It seems a terrible thing to say that I’m copacetic (OK) with the demonstrations and riots triggered by George Floyd’s death by kneeling cop, May 25, in Minneapolis.
Well, it is a terrible thing to think – much less to give voice to – but the truth is that sometimes riots are needful.
This requires some explanation.
No one should have a problem with peaceful demonstrations, inconvenient as they may be. They are a constitutional right.
Riots are a violent disturbance of the peace, and aren’t constitutionally protected; so how can they be okay?
Aren’t we all proud of the colonial riots that lead to the Revolutionary War?
In protest of British taxes on tea, they boarded three ships docked in Boston and threw 45 tons of tea valued at $1 million in today’s economy into the bay. It was owned by the British East India Tea Company.
With this in mind, consider Thomas Jefferson’s view of government.
In correspondence with James Madison, Jefferson said societies exist in three forms: without government; with a government in which everyone’s will has a just influence and; governments of force.
Jefferson wrote that governments such as he helped establish in the United States have great good in them; but that they also have evils, principally being subject to turbulence.
“Even this evil is productive of good,” Jefferson said. “It prevents the degeneracy of government, and nourishes a general attention to the public affairs. I hold it that a little rebellion now and then is a good thing, and as necessary in the political world as storms in the physical.”
Jefferson said that governments should be “… so mild in their punishment of rebellions so as not to discourage them too much.”
He called such rebellions “a medicine necessary for the sound health of government.” Readers may access this letter by searching for “a little rebellion” on the Jefferson Monticello Web page.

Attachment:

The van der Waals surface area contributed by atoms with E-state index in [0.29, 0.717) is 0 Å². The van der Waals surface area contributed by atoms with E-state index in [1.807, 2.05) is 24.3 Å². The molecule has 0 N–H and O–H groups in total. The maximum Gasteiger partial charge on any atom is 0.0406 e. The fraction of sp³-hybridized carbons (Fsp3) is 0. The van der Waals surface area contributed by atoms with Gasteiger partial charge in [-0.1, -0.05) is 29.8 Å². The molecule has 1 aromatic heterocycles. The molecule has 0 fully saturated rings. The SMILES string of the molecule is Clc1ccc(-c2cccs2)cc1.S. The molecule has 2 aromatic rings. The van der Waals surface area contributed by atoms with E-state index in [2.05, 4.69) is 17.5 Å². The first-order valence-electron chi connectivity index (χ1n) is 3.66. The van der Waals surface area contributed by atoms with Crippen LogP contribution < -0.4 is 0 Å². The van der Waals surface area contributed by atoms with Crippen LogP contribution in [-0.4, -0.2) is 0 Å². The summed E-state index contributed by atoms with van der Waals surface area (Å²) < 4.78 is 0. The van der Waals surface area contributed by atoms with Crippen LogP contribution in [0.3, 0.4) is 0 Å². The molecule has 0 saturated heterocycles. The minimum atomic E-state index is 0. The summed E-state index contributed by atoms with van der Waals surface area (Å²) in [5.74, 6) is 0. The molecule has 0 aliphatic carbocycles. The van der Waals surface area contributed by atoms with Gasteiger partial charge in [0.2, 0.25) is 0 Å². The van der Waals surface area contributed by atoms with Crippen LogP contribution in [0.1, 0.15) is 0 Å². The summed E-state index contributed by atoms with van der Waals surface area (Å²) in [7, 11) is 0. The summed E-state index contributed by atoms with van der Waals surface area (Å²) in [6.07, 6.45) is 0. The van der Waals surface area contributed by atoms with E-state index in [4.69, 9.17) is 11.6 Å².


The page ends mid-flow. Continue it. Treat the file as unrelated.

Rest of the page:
America’s protests and riots today constitute a dose of Jefferson’s “ … medicine necessary for the sound health of government.”
Necessary, that is to gain the liberty denied blacks in the U.S. Constitution and its amendments, and promised in the Civil Rights Act of 1964, but which governments have refused to fully deliver.
Floyd’s death illustrates our refusal to deliver promised civil rights, a refusal so egregious that protests and riots were spawned the world around.
We are not alone in our racism. Neither is our racism reserved for blacks. We were racists in the beginning and are racists still.
Fortunately, we have made great progress, but we remain a long way from Martin Luther King’s hope declared in a speech the day before his assassination, April 3, 1968.
In words for the ages, King said: “… I’ve been to the mountaintop. … I’ve seen the promised land. … We, as a people will get to the promised land.”
Sadly, a half a century after the Civil Rights Act and King’s assassination, we are governed by a political party and a president who are traveling down a path to remove even some of the civil liberties gained in demonstrations peaceful and bloody over more than a century and a half.
President Trump has even turned our military against peaceful demonstrators.
Jefferson’s counsel rings loudly over the centuries.
“The oppressed should rebel, and they will continue to rebel and raise disturbance until their civil rights are fully restored to them and all partial distinctions, exclusions and incapacitations are removed.”
Jefferson said it wouldn’t be easy. “We are not expected to be translated from despotism to liberty in a feather-bed.”
Terence L. Day is a retired Washington State faculty member and a Pullman resident since 1972. He encourages email to firstname.lastname@example.org.